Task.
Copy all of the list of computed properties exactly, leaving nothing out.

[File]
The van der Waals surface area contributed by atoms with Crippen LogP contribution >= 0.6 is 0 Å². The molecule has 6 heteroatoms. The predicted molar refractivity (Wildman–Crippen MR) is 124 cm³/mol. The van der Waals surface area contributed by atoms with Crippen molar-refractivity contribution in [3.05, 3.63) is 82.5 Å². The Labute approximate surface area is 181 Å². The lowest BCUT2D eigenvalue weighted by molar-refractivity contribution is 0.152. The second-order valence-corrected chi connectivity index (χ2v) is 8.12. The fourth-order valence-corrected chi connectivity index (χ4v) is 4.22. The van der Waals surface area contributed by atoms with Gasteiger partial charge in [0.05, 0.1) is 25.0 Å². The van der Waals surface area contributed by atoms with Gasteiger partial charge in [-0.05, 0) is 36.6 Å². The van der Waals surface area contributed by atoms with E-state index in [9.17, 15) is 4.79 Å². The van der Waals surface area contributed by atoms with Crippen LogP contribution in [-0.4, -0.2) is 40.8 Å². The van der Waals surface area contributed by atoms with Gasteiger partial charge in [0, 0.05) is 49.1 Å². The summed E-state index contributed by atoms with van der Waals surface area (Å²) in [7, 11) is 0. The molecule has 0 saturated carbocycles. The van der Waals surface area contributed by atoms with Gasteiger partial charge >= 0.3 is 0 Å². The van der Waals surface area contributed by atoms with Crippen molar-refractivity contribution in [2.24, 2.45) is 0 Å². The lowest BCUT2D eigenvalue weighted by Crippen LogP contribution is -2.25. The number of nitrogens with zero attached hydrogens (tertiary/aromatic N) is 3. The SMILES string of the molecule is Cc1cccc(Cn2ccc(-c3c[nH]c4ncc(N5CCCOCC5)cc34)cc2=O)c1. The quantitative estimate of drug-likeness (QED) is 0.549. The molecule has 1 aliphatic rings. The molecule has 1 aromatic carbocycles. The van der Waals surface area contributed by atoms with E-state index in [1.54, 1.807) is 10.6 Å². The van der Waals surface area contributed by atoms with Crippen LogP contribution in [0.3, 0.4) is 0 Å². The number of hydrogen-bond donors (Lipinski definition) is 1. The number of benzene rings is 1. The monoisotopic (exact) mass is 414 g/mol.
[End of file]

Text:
The van der Waals surface area contributed by atoms with Crippen LogP contribution >= 0.6 is 0 Å². The molecule has 6 heteroatoms. The predicted molar refractivity (Wildman–Crippen MR) is 124 cm³/mol. The van der Waals surface area contributed by atoms with Crippen molar-refractivity contribution in [3.05, 3.63) is 82.5 Å². The Labute approximate surface area is 181 Å². The lowest BCUT2D eigenvalue weighted by molar-refractivity contribution is 0.152. The second-order valence-corrected chi connectivity index (χ2v) is 8.12. The fourth-order valence-corrected chi connectivity index (χ4v) is 4.22. The van der Waals surface area contributed by atoms with Gasteiger partial charge in [0.05, 0.1) is 25.0 Å². The van der Waals surface area contributed by atoms with Gasteiger partial charge in [-0.05, 0) is 36.6 Å². The van der Waals surface area contributed by atoms with E-state index in [9.17, 15) is 4.79 Å². The van der Waals surface area contributed by atoms with Crippen LogP contribution in [-0.4, -0.2) is 40.8 Å². The van der Waals surface area contributed by atoms with Gasteiger partial charge in [0, 0.05) is 49.1 Å². The summed E-state index contributed by atoms with van der Waals surface area (Å²) in [7, 11) is 0. The molecule has 0 saturated carbocycles. The van der Waals surface area contributed by atoms with Gasteiger partial charge >= 0.3 is 0 Å². The van der Waals surface area contributed by atoms with Crippen molar-refractivity contribution in [2.24, 2.45) is 0 Å². The lowest BCUT2D eigenvalue weighted by Crippen LogP contribution is -2.25. The number of nitrogens with zero attached hydrogens (tertiary/aromatic N) is 3. The SMILES string of the molecule is Cc1cccc(Cn2ccc(-c3c[nH]c4ncc(N5CCCOCC5)cc34)cc2=O)c1. The quantitative estimate of drug-likeness (QED) is 0.549. The molecule has 1 aliphatic rings. The molecule has 1 aromatic carbocycles. The van der Waals surface area contributed by atoms with E-state index in [1.54, 1.807) is 10.6 Å². The van der Waals surface area contributed by atoms with Crippen LogP contribution in [0.3, 0.4) is 0 Å². The number of hydrogen-bond donors (Lipinski definition) is 1. The number of benzene rings is 1. The monoisotopic (exact) mass is 414 g/mol.